The Arizona House of Representatives Education Committee meeting on House Bill 2190 was strikingly similar to the landscape of American opinion on Common Core. Among the legislators and those who spoke at the meeting, there were some supporters, some starkly against Common Core, and some still on the fence.
Indiana Gov. Mike Pence has started to prance about the country, touting himself as the governor who ousted Common Core, a set of national curriculum and testing mandates in math and English. But it’s Oklahoma that may actually merit that distinction, if Gov. Mary Fallin signs a bill to do so by June 2.
In a world that’s moving toward individualization in realms like the work force- telecommuting, flexible schedules- it seems antithetical to be moving in the opposite direction regarding education. And that’s where common core standards will take us, in the opposite direction toward uniformity and “cookie-cutter” education. It’s just not right.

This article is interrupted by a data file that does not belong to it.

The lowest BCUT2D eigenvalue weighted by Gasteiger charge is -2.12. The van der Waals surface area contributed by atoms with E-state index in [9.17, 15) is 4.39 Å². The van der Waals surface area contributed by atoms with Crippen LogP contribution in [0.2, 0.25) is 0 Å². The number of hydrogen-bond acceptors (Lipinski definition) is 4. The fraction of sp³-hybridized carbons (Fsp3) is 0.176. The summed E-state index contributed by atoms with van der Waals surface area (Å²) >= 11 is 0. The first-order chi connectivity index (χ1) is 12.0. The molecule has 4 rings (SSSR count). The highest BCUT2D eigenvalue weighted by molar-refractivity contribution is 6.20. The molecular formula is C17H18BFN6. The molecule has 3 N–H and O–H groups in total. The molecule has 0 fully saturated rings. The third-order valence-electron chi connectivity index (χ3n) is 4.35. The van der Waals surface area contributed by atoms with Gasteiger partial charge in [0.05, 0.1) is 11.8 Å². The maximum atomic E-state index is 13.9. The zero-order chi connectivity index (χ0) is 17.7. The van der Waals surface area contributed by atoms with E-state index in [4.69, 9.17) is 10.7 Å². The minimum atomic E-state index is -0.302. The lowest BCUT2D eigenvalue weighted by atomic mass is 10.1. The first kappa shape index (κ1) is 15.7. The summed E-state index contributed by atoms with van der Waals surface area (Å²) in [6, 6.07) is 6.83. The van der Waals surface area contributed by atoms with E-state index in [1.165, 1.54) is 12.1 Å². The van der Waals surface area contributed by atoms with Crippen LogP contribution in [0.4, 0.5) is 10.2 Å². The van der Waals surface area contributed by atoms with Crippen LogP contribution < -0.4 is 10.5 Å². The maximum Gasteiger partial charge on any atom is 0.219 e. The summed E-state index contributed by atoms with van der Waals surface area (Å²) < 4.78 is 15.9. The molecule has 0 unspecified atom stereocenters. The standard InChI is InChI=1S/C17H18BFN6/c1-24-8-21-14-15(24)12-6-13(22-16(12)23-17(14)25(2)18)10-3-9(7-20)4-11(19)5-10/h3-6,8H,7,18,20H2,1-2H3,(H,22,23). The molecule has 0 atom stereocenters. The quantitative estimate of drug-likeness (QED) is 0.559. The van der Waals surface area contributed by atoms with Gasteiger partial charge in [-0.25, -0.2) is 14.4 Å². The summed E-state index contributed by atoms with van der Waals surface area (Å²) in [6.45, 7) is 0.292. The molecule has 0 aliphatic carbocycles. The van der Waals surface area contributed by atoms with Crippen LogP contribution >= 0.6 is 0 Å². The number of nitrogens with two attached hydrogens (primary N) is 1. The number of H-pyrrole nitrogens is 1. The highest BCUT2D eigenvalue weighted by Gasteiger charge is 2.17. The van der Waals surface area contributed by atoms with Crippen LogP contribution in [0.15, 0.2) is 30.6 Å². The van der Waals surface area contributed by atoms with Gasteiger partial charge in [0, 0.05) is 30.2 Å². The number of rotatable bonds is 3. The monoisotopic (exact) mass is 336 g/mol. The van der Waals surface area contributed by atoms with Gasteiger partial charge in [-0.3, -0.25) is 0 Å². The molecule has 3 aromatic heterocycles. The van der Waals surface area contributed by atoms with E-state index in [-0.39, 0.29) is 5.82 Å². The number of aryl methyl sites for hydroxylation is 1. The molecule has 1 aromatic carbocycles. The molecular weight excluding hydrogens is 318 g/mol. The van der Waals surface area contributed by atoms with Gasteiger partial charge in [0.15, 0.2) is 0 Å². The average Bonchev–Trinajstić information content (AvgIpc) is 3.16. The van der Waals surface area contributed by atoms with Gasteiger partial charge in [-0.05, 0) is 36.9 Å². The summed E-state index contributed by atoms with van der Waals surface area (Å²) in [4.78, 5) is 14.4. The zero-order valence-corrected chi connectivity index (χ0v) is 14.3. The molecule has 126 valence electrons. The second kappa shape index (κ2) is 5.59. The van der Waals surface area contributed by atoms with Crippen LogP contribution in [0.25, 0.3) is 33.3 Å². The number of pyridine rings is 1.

Indiana education politics has dwelt in drama-queen land recently, with state Superintendent Glenda Ritz unsuccessfully trying to sue the school board she chairs for discussing over email an idea she[…]
Contrary to the suggestion of Kathleen Porter-Magee and Sol Stern at National Review Online the other day, you do not have to sport a tinfoil tricorn to believe Common Core curriculum and[…]
I delivered the following remarks on February 23, 2013 at the Eighth Annual Wisconsin Conservative Conference, Bluemound Gardens, Wauwatosa, Wisconsin. Thank you for the introduction, thank you all for being[…]
Indiana Schools Superintendent Tony Bennett is likely to win re-election this fall. But as he campaigns these last few weeks, Bennett would be wise to preempt a coming erosion in[…]